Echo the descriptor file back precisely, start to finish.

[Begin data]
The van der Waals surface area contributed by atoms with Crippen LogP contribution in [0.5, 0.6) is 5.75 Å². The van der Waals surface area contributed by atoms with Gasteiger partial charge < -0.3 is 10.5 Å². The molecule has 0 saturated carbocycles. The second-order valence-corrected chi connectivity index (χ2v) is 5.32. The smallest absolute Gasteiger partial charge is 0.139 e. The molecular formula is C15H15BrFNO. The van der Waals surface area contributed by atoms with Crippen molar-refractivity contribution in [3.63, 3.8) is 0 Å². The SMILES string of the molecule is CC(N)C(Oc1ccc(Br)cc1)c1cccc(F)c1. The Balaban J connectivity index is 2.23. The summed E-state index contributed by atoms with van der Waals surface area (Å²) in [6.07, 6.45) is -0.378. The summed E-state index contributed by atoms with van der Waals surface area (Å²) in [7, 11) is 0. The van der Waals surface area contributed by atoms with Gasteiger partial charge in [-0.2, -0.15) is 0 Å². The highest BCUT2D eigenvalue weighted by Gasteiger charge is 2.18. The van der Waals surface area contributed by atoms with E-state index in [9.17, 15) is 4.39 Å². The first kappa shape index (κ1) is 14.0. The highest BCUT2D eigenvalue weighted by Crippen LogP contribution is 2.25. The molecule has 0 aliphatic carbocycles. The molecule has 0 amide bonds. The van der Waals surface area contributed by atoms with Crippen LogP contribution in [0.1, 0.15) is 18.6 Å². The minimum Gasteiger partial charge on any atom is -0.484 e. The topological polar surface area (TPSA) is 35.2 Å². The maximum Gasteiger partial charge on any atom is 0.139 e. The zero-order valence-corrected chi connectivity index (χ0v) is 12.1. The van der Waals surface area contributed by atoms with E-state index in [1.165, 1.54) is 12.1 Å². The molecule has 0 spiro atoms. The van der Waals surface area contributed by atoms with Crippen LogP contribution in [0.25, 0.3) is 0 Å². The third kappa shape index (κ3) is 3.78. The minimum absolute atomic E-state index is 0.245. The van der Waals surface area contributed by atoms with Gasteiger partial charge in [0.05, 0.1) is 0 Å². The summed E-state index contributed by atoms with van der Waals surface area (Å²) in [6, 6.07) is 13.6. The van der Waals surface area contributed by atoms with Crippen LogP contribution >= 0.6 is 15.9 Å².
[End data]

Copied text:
The van der Waals surface area contributed by atoms with Crippen LogP contribution in [0.5, 0.6) is 5.75 Å². The van der Waals surface area contributed by atoms with Gasteiger partial charge < -0.3 is 10.5 Å². The molecule has 0 saturated carbocycles. The second-order valence-corrected chi connectivity index (χ2v) is 5.32. The smallest absolute Gasteiger partial charge is 0.139 e. The molecular formula is C15H15BrFNO. The van der Waals surface area contributed by atoms with Crippen molar-refractivity contribution in [3.63, 3.8) is 0 Å². The SMILES string of the molecule is CC(N)C(Oc1ccc(Br)cc1)c1cccc(F)c1. The Balaban J connectivity index is 2.23. The summed E-state index contributed by atoms with van der Waals surface area (Å²) in [6.07, 6.45) is -0.378. The summed E-state index contributed by atoms with van der Waals surface area (Å²) in [7, 11) is 0. The van der Waals surface area contributed by atoms with Gasteiger partial charge in [-0.2, -0.15) is 0 Å². The highest BCUT2D eigenvalue weighted by Gasteiger charge is 2.18. The van der Waals surface area contributed by atoms with E-state index in [9.17, 15) is 4.39 Å². The first kappa shape index (κ1) is 14.0. The highest BCUT2D eigenvalue weighted by Crippen LogP contribution is 2.25. The molecule has 0 aliphatic carbocycles. The molecule has 0 amide bonds. The van der Waals surface area contributed by atoms with Crippen LogP contribution in [0.1, 0.15) is 18.6 Å². The minimum Gasteiger partial charge on any atom is -0.484 e. The topological polar surface area (TPSA) is 35.2 Å². The maximum Gasteiger partial charge on any atom is 0.139 e. The zero-order valence-corrected chi connectivity index (χ0v) is 12.1. The van der Waals surface area contributed by atoms with E-state index in [1.165, 1.54) is 12.1 Å². The molecule has 0 spiro atoms. The van der Waals surface area contributed by atoms with Crippen LogP contribution in [0.25, 0.3) is 0 Å². The third kappa shape index (κ3) is 3.78. The minimum absolute atomic E-state index is 0.245. The van der Waals surface area contributed by atoms with Gasteiger partial charge in [0.05, 0.1) is 0 Å². The summed E-state index contributed by atoms with van der Waals surface area (Å²) in [6, 6.07) is 13.6. The van der Waals surface area contributed by atoms with Crippen LogP contribution >= 0.6 is 15.9 Å².